4. You’ll significantly improve your posture

          Planking exercises have a great impact and improvement on your posture. This is great news as a strong posture brings with it a huge number of fantastic benefits .

          A good posture keeps your bones and joins in the correct alignment which means both your bones and joints will be better maintained and more healthy, but also means the overall effectiveness of your muscles will be improved.

          Advertising

          A good posture will ensure your back or spine is in the correct position and so you will suffer less back pain.

          On top of everything, someone with good posture looks better, healthier, and more confident.

          5. You’ll improve overall balance

            Have you ever felt that when you tried standing on one leg, you couldn’t stand up straight for more than a couple of seconds? It’s not because you were drunk- unless you happened to be at the time!-  but rather, it’s because your abdominal muscles weren’t strong enough to give you the balance you needed. Through improving your balance by doing side planks and planks with extensions you will boost your performance in every kind of sporting activity.

            6. You’ll become more flexible than ever before

              Flexibility is a key benefit of doing planks regularly, for this form of exercise expands and stretches all your posterior muscle groups – shouldersshoulder blades, and collarbone – while also stretching your hamstrings, arches of your feet, and toes. With a side plank added in to the mix, you can also work on your oblique muscles. This will provide you with further benefits when it comes to hyper-extending your toes, a movement that is crucial for supporting your body’s weight.

              7. You’ll witness mental benefits

              Advertising

                Plank exercises have a particular effect on our nerves, making them an excellent means of improving overall mood. How? Well, they stretch out muscle groups that contribute to stress and tension in the body. Just think about it: you are sitting in your chair, at home or at work, all day long; your thigh muscles get tight, your legs get heavy due to being bent for several hours; and tension develops in your shoulders due to being forced to slump forward all day. These are all circumstances that put too stress on the muscles and nerves. The good news is that planks not only calm your brain, but they can also treat anxiety and symptoms of depression– but only if you make it part of your daily routine.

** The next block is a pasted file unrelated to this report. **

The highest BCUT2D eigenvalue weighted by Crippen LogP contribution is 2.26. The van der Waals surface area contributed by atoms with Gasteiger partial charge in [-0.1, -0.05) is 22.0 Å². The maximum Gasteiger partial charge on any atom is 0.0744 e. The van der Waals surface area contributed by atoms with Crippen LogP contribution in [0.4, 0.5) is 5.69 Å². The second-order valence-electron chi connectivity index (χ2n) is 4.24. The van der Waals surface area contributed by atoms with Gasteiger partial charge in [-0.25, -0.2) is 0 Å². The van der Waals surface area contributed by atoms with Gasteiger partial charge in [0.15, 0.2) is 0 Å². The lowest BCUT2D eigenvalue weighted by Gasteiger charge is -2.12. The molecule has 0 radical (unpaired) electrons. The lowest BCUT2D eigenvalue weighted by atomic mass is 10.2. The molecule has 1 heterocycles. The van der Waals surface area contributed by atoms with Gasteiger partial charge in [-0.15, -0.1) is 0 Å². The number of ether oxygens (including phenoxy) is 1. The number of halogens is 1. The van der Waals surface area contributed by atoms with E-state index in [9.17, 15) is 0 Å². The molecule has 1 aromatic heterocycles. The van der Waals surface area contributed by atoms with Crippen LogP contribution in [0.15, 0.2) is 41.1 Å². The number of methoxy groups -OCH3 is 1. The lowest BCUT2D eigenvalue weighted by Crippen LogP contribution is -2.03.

How to hold a plank position

                1. Get into pushup position on the floor.
                2. Now bend your elbows 90 degrees and rest your weight on your forearms.
                3. Keep your torso straight and rigid and your body in a straight line from ears to toes with no sagging or bending.
                4. Your head is relaxed and you should be looking at the floor.
                5. Hold the position for as long as you can.
                6. Remember to breathe. Inhale and exhale slowly and steadily.
                7. When your form begins to suffer, pull the plug. You’re only benefiting from the plank by actually doing the plank.

                Watch the video if you have any doubt!

                Here is a great infographic that shows the best plank variation exercises to evenly target all abdominal muscle groups:

                  How to improve your plank time gradually

                  1. Start with the easier variation if needed. You can start with a bent-knee plank if you can’t perform a regular plank yet. If you can hold a plank for more than two minutes with ease, you can move on to these tougher variations.
                  2. Practise every day. Space your planking exercise throughout the day and do 3-4 times every day. Try to hold the position 10 seconds longer each time.
                  3. Perform other body-weight exercises at the same time. Push-up and squat will improve your core strength too.

                  Are you ready to devote 5-10 minutes of your day, every day, to stay fit, healthy and, most importantly, strong as a bull? Then jump in and make doing plank exercises a part of your life.

                  Who Should Be Cautious Doing The Plank?

                  You need to be cautious doing Planking exercises if any of these risks apply to you:

                  • Prolapse
                  • After prolapse surgery
                  • Pelvic pain conditions
                  • Weak or poorly functioning pelvic floor muscles
                  • Previous childbirth
                  • Overweight

                  Choose an alternative pelvic floor abdominal exercise or consult your doctor before performing plank regularly.

                  Read Next